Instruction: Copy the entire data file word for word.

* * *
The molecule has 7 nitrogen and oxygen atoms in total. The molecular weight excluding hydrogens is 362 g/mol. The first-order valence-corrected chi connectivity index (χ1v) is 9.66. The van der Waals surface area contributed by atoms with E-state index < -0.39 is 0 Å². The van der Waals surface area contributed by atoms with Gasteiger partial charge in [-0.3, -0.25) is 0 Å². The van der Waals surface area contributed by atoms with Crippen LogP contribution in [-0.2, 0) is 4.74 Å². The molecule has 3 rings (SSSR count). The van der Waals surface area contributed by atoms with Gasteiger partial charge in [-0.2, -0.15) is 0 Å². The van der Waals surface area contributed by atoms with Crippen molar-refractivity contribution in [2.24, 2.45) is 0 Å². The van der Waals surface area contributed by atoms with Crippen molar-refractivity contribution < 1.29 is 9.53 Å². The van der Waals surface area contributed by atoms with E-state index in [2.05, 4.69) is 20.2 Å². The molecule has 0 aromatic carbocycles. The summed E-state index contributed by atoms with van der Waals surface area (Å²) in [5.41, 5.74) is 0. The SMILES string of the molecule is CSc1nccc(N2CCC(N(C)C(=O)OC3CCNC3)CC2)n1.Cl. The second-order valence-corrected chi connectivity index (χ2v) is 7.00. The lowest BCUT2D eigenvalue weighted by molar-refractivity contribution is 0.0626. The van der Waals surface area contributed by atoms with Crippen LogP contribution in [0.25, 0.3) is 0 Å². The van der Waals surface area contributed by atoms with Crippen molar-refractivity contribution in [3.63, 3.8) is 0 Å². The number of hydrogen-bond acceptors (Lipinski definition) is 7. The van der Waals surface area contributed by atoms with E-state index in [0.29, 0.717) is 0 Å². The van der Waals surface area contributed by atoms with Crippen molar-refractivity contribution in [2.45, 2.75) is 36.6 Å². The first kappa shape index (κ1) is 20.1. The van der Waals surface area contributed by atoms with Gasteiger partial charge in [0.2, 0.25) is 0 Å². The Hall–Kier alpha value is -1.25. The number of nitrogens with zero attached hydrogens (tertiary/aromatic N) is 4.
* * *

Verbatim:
The molecule has 7 nitrogen and oxygen atoms in total. The molecular weight excluding hydrogens is 362 g/mol. The first-order valence-corrected chi connectivity index (χ1v) is 9.66. The van der Waals surface area contributed by atoms with E-state index < -0.39 is 0 Å². The van der Waals surface area contributed by atoms with Gasteiger partial charge in [-0.3, -0.25) is 0 Å². The van der Waals surface area contributed by atoms with Crippen LogP contribution in [-0.2, 0) is 4.74 Å². The molecule has 3 rings (SSSR count). The van der Waals surface area contributed by atoms with Gasteiger partial charge in [-0.2, -0.15) is 0 Å². The van der Waals surface area contributed by atoms with Crippen molar-refractivity contribution in [2.24, 2.45) is 0 Å². The van der Waals surface area contributed by atoms with Crippen molar-refractivity contribution < 1.29 is 9.53 Å². The van der Waals surface area contributed by atoms with E-state index in [2.05, 4.69) is 20.2 Å². The molecule has 0 aromatic carbocycles. The summed E-state index contributed by atoms with van der Waals surface area (Å²) in [5.41, 5.74) is 0. The SMILES string of the molecule is CSc1nccc(N2CCC(N(C)C(=O)OC3CCNC3)CC2)n1.Cl. The second-order valence-corrected chi connectivity index (χ2v) is 7.00. The lowest BCUT2D eigenvalue weighted by molar-refractivity contribution is 0.0626. The van der Waals surface area contributed by atoms with Crippen LogP contribution in [0.25, 0.3) is 0 Å². The van der Waals surface area contributed by atoms with Crippen molar-refractivity contribution in [3.63, 3.8) is 0 Å². The number of hydrogen-bond acceptors (Lipinski definition) is 7. The van der Waals surface area contributed by atoms with E-state index in [0.29, 0.717) is 0 Å². The van der Waals surface area contributed by atoms with Crippen molar-refractivity contribution in [2.45, 2.75) is 36.6 Å². The first kappa shape index (κ1) is 20.1. The van der Waals surface area contributed by atoms with Gasteiger partial charge in [0.2, 0.25) is 0 Å². The Hall–Kier alpha value is -1.25. The number of nitrogens with zero attached hydrogens (tertiary/aromatic N) is 4.